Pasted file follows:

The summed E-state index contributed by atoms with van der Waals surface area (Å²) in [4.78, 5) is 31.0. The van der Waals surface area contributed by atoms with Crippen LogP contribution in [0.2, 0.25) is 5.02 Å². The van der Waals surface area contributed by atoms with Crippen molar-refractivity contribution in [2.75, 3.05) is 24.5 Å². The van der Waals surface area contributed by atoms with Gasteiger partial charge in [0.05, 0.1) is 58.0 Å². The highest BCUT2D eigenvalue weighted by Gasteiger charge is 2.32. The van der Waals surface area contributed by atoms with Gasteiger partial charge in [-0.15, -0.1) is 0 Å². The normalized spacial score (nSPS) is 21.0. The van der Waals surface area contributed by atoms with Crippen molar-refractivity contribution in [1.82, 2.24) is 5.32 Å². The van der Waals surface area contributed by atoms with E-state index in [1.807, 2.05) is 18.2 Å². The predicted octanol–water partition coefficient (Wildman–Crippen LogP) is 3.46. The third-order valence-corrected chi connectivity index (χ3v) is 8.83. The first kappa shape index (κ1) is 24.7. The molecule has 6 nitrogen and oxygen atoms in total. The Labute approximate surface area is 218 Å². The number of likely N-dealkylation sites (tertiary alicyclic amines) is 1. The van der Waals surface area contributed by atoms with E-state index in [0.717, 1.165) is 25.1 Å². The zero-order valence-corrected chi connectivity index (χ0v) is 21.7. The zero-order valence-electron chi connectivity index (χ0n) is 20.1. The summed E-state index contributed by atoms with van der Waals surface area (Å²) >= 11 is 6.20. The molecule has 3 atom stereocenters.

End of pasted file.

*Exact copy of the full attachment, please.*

The summed E-state index contributed by atoms with van der Waals surface area (Å²) in [4.78, 5) is 31.0. The van der Waals surface area contributed by atoms with Crippen LogP contribution in [0.2, 0.25) is 5.02 Å². The van der Waals surface area contributed by atoms with Crippen molar-refractivity contribution in [2.75, 3.05) is 24.5 Å². The van der Waals surface area contributed by atoms with Gasteiger partial charge in [0.05, 0.1) is 58.0 Å². The highest BCUT2D eigenvalue weighted by Gasteiger charge is 2.32. The van der Waals surface area contributed by atoms with Gasteiger partial charge in [-0.15, -0.1) is 0 Å². The normalized spacial score (nSPS) is 21.0. The van der Waals surface area contributed by atoms with Crippen molar-refractivity contribution in [1.82, 2.24) is 5.32 Å². The van der Waals surface area contributed by atoms with E-state index in [1.807, 2.05) is 18.2 Å². The predicted octanol–water partition coefficient (Wildman–Crippen LogP) is 3.46. The third-order valence-corrected chi connectivity index (χ3v) is 8.83. The first kappa shape index (κ1) is 24.7. The molecule has 6 nitrogen and oxygen atoms in total. The Labute approximate surface area is 218 Å². The number of likely N-dealkylation sites (tertiary alicyclic amines) is 1. The van der Waals surface area contributed by atoms with E-state index in [0.717, 1.165) is 25.1 Å². The zero-order valence-corrected chi connectivity index (χ0v) is 21.7. The zero-order valence-electron chi connectivity index (χ0n) is 20.1. The summed E-state index contributed by atoms with van der Waals surface area (Å²) >= 11 is 6.20. The molecule has 3 atom stereocenters.